Although the Romans did not have a large body of myths, several important Roman writers adapted Greek myths for use in their writings. Indeed, the Roman poet Ovid is the best source for many Greek myths, since he used many of them in his well-known poem the Metamorphoses. Other Roman writers mixed Greek myths with Roman history to create lasting traditions regarding the origin of Rome and the development of the Roman Republic*.

One of the most important Greek myths borrowed by Roman writers is the myth of the Trojan prince Aeneas. According to early Greek writers, Aeneas was a hero* of the Trojan War who traveled to Italy when the war was over. Writing in the 200s B.C., the Roman poet Naevius drew upon the Greek myth of Aeneas for his epic* poem the Punic War, in which he described the founding of Rome. About 200 years later, the Roman poet Vergil made Aeneas the main character of his great epic the Aeneid, and the historian Livy used the Aeneas myth to begin his history of Rome.

Vergil’s Aeneid tells of the destruction of the city of Troy by the Greeks and of Aeneas’s escape with a small band of Trojans. It includes the story of the Trojan horse, by which the Greeks were able to defeat the Trojans. The Greeks built a huge wooden horse, which they climbed inside and then moved outside the walls of Troy. A Greek prisoner in Troy persuaded the Trojans that the horse was sacred and would bring the Trojans good luck from the gods, so the Trojans pulled the horse within the city’s walls. At night while the Trojans slept, the Greeks climbed out of the horse and opened Troy’s gates so that the rest of the Greek forces could enter. Most of the Trojans were killed, and the city was burned. Aeneas and his small band of Trojans escaped, however. They then wandered to Italy and fought for land upon which to settle and start a new life. By the end of the poem, Aeneas has become successfully established in Italy and is soon to marry Lavinia, the daughter of a local king.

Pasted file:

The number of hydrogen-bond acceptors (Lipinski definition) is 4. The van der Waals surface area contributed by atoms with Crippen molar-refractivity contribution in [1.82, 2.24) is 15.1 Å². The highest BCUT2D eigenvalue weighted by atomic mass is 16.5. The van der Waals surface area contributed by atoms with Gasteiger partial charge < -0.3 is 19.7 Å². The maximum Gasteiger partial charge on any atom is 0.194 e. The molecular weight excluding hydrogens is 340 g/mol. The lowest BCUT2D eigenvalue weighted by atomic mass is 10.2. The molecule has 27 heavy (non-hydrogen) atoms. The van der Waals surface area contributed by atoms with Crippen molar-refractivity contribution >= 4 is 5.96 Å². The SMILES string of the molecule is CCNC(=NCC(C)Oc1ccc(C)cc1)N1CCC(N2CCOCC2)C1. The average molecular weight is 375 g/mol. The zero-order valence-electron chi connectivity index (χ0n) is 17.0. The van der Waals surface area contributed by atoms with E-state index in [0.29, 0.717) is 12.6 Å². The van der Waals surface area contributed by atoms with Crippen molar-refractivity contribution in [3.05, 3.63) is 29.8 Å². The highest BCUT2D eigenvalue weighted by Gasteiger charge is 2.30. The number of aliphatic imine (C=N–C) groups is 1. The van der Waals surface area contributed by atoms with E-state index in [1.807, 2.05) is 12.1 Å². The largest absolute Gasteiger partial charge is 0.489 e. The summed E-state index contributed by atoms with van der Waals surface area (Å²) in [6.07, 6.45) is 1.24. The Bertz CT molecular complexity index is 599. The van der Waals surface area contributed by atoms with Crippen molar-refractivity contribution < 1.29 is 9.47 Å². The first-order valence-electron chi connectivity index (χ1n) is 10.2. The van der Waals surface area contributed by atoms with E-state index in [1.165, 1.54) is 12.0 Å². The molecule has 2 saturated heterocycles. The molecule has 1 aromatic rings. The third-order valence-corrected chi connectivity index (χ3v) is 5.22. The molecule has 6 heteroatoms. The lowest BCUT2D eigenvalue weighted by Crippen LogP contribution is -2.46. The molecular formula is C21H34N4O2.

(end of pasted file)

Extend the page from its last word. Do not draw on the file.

* Roman Republic Rome during the period from 509 B.C. to 31 b.c„ when popular assemblies annually elected their governmental officials

* hero in mythology, a person of great strength or ability, often descended from a god

* epic long poem about legendary or historical heroes, written in a grand style

Livy also describes Aeneas’s arrival in Italy in book 1 of his history of Rome. Many generations later, Livy added, a female descendant of Aeneas named Rhea Silvia had twin sons fathered by the Roman god Mars. Amulius, Rhea’s uncle, left the twins in the Tiber River to drown, but they were found and nursed by a mother wolf at the site of what was to become the city of Rome. The twins were soon discovered by a shepherd, who named them Romulus and Remus and raised them as his sons.

When they became adults, Livy continued, Romulus and Remus were told that they were the descendants of Aeneas. They established a new settlement in the region where they had been found as infants. During an argument over who should rule this new city, Romulus killed Remus. He named the city Rome, after himself. According to Livy, this was how Rome was founded. Livy continues by describing how Romulus founded the Senate and other institutions of the Republic. (See also Aeneid; Epic, Roman; Literature, Roman; Myths, Greek; Poetry, Roman.)


Unlike the Greeks, the Romans did not create many myths. This may be because they did not think of their gods in human terms as did the Greeks. This changed in the 100s B.C., when the Roman poet Ennius adapted the myths associated with the Greek gods for the principal Roman gods. For example, the Roman goddess juno was given the myths that had been associated with Hera, the queen of the Greek gods. Similarly, Ennius represented Ares (the Greek god of war) as Mars, and Poseidon (the Greek god of the sea) as the Roman god Neptune. Ennius also added to the list of major Roman gods the Greek god Apollo, who had no Roman counterpart.

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